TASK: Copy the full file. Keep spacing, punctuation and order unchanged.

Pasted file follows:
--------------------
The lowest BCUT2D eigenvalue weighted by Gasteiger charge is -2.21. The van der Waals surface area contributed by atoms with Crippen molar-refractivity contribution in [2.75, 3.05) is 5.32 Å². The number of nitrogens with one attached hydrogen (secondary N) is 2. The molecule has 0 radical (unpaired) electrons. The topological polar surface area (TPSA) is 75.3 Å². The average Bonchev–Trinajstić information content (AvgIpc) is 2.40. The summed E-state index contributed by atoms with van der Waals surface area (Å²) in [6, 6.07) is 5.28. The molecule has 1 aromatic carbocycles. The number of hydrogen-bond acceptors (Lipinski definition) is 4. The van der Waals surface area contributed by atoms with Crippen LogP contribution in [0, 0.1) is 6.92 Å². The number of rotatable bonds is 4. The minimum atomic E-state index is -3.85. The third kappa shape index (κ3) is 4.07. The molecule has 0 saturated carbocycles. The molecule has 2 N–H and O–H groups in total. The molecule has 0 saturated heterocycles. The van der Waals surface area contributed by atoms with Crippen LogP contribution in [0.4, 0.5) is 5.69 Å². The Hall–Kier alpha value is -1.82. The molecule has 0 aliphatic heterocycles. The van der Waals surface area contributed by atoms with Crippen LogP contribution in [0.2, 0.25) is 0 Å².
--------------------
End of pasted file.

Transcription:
The lowest BCUT2D eigenvalue weighted by Gasteiger charge is -2.21. The van der Waals surface area contributed by atoms with Crippen molar-refractivity contribution in [2.75, 3.05) is 5.32 Å². The number of nitrogens with one attached hydrogen (secondary N) is 2. The molecule has 0 radical (unpaired) electrons. The topological polar surface area (TPSA) is 75.3 Å². The average Bonchev–Trinajstić information content (AvgIpc) is 2.40. The summed E-state index contributed by atoms with van der Waals surface area (Å²) in [6, 6.07) is 5.28. The molecule has 1 aromatic carbocycles. The number of hydrogen-bond acceptors (Lipinski definition) is 4. The van der Waals surface area contributed by atoms with Crippen LogP contribution in [0, 0.1) is 6.92 Å². The number of rotatable bonds is 4. The minimum atomic E-state index is -3.85. The third kappa shape index (κ3) is 4.07. The molecule has 0 saturated carbocycles. The molecule has 2 N–H and O–H groups in total. The molecule has 0 saturated heterocycles. The van der Waals surface area contributed by atoms with Crippen LogP contribution in [0.4, 0.5) is 5.69 Å². The Hall–Kier alpha value is -1.82. The molecule has 0 aliphatic heterocycles. The van der Waals surface area contributed by atoms with Crippen LogP contribution in [0.2, 0.25) is 0 Å².